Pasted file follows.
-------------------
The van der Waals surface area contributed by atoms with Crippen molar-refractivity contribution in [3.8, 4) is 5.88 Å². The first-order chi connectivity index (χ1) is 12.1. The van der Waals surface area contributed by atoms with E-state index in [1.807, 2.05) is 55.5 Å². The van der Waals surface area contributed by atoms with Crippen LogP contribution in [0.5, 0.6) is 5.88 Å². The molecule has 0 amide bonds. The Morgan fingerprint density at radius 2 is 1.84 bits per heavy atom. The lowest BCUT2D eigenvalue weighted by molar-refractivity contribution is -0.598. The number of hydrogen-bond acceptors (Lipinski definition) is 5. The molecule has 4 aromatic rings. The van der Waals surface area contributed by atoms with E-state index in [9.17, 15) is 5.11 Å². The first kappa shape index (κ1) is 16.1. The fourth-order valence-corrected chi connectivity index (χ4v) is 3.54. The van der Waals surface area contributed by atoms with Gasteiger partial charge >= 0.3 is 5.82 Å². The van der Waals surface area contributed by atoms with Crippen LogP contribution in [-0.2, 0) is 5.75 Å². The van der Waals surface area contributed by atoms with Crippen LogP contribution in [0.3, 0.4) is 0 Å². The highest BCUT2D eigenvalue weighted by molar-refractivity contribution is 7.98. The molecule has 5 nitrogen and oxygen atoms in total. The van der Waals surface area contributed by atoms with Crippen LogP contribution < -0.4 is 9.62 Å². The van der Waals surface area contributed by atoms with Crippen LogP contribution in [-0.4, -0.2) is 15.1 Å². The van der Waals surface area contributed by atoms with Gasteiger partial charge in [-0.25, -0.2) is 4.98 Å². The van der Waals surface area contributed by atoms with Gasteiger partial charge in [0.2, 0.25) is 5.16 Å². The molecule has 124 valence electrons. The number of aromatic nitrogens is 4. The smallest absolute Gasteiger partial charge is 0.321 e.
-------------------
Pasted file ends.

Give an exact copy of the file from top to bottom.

The van der Waals surface area contributed by atoms with Crippen molar-refractivity contribution in [3.8, 4) is 5.88 Å². The first-order chi connectivity index (χ1) is 12.1. The van der Waals surface area contributed by atoms with E-state index in [1.807, 2.05) is 55.5 Å². The van der Waals surface area contributed by atoms with Crippen LogP contribution in [0.5, 0.6) is 5.88 Å². The molecule has 0 amide bonds. The Morgan fingerprint density at radius 2 is 1.84 bits per heavy atom. The lowest BCUT2D eigenvalue weighted by molar-refractivity contribution is -0.598. The number of hydrogen-bond acceptors (Lipinski definition) is 5. The molecule has 4 aromatic rings. The van der Waals surface area contributed by atoms with E-state index in [9.17, 15) is 5.11 Å². The first kappa shape index (κ1) is 16.1. The fourth-order valence-corrected chi connectivity index (χ4v) is 3.54. The van der Waals surface area contributed by atoms with Gasteiger partial charge >= 0.3 is 5.82 Å². The van der Waals surface area contributed by atoms with Crippen LogP contribution in [-0.2, 0) is 5.75 Å². The van der Waals surface area contributed by atoms with Crippen LogP contribution in [0.3, 0.4) is 0 Å². The highest BCUT2D eigenvalue weighted by molar-refractivity contribution is 7.98. The molecule has 5 nitrogen and oxygen atoms in total. The van der Waals surface area contributed by atoms with Crippen LogP contribution < -0.4 is 9.62 Å². The van der Waals surface area contributed by atoms with Crippen LogP contribution in [-0.4, -0.2) is 15.1 Å². The van der Waals surface area contributed by atoms with Gasteiger partial charge in [-0.25, -0.2) is 4.98 Å². The van der Waals surface area contributed by atoms with Gasteiger partial charge in [0.2, 0.25) is 5.16 Å². The molecule has 124 valence electrons. The number of aromatic nitrogens is 4. The smallest absolute Gasteiger partial charge is 0.321 e.